Despite a seemingly robust rollout, analysts criticized the relatively scant number of retailers on board, saying users might be frustrated in finding enough stores to make buying goods with a mobile wallet a habit.
Analysts said Apple Pay users will surely try out the in-store payment technology once or twice. But will they come back repeatedly?
In all, analysts predicted that Apple Pay will purportedly work in about 220,000 brick and mortar stores in the U.S. — just 5% of all available stores.
"That's a good number of stores, but in the scheme of things, that's just 5% of all merchants," said Peter Olynick, card and payments lead at financial services consultancy Carlisle & Galligher Consulting Group. He estimated it will take 10 times as many store locations to make Apple Pay effective.
"We'll see where they are after people use it a few times, and if it's as easy to use as we think it will be — and if they can increase the number of merchants from 200,000 to 2 million in a year, then we'll have something," Olynick said.
Having more than 500 banks backing Apple Pay isn't necessarily going to mean much with such a limited number of retailers, said analyst Jordan McKee of 451 Research.
"It's good that Apple has a lot of banks lined up, but it's where the consumers can use those cards that matters and Apple really hasn't done much on the payment piece," McKee said. "They haven't focused on the merchant, and many of the merchants they named were already accepting contactless [NFC] payments. They have to build out a two-sided value proposition."
Quick and secure payments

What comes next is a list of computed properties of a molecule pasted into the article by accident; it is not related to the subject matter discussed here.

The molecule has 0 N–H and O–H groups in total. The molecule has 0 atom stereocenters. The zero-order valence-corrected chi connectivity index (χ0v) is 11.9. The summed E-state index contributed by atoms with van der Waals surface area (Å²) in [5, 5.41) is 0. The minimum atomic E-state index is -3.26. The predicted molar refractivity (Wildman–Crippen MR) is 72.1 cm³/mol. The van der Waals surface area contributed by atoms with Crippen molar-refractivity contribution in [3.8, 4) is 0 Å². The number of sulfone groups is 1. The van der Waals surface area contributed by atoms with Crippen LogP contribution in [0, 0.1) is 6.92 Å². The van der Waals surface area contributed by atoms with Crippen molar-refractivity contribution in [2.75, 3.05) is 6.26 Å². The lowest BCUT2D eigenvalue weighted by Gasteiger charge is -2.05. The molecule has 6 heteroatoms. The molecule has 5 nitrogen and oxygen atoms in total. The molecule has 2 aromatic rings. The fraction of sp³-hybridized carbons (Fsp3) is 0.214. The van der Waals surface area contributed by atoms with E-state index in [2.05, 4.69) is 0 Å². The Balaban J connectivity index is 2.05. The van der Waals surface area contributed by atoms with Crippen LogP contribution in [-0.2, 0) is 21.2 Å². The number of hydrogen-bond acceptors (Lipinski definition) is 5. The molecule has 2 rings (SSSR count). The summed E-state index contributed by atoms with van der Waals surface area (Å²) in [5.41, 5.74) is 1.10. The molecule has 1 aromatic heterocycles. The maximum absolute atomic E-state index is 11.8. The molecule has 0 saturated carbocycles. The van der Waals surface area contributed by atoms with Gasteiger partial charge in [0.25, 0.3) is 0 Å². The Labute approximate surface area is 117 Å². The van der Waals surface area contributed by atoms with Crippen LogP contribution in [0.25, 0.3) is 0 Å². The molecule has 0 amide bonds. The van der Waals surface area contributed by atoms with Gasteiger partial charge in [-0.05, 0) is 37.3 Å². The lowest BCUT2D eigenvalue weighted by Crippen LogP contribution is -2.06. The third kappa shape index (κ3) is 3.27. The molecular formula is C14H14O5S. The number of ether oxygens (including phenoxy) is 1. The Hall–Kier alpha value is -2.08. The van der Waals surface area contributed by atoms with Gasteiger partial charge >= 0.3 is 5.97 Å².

In his presentation and when Apple Pay was announced more than a month ago, Cook focused on the quick and secure ability to make a payment once a person's credit card is loaded into the phone. A user can use the phone's camera to capture an existing card's information, or can type in the information manually. Users can also rely on the credit or debit card already in an iTunes account as the default, assuming it is Visa, MasterCard or American Express.
A person's account information, including the 16-digit card number, is not stored on the phone or with the merchant, according to the credit card companies and Apple. Instead, token technology allows a unique digital Device Account Number to be generated that becomes a proxy for the primary card number, and that Device Account Number is then used in payments. If a phone is lost or stolen, the Device Account Number can be disabled without needing to reissue the primary card.
The Device Account Number helps keep each payment private, so that only a consumer's bank has access to billing details. The number is created, encrypted and stored in what's known as the Secure Element (usually a separate chip in a phone), which Apple insisted is "walled off from iOS and not backed up to the iCloud."
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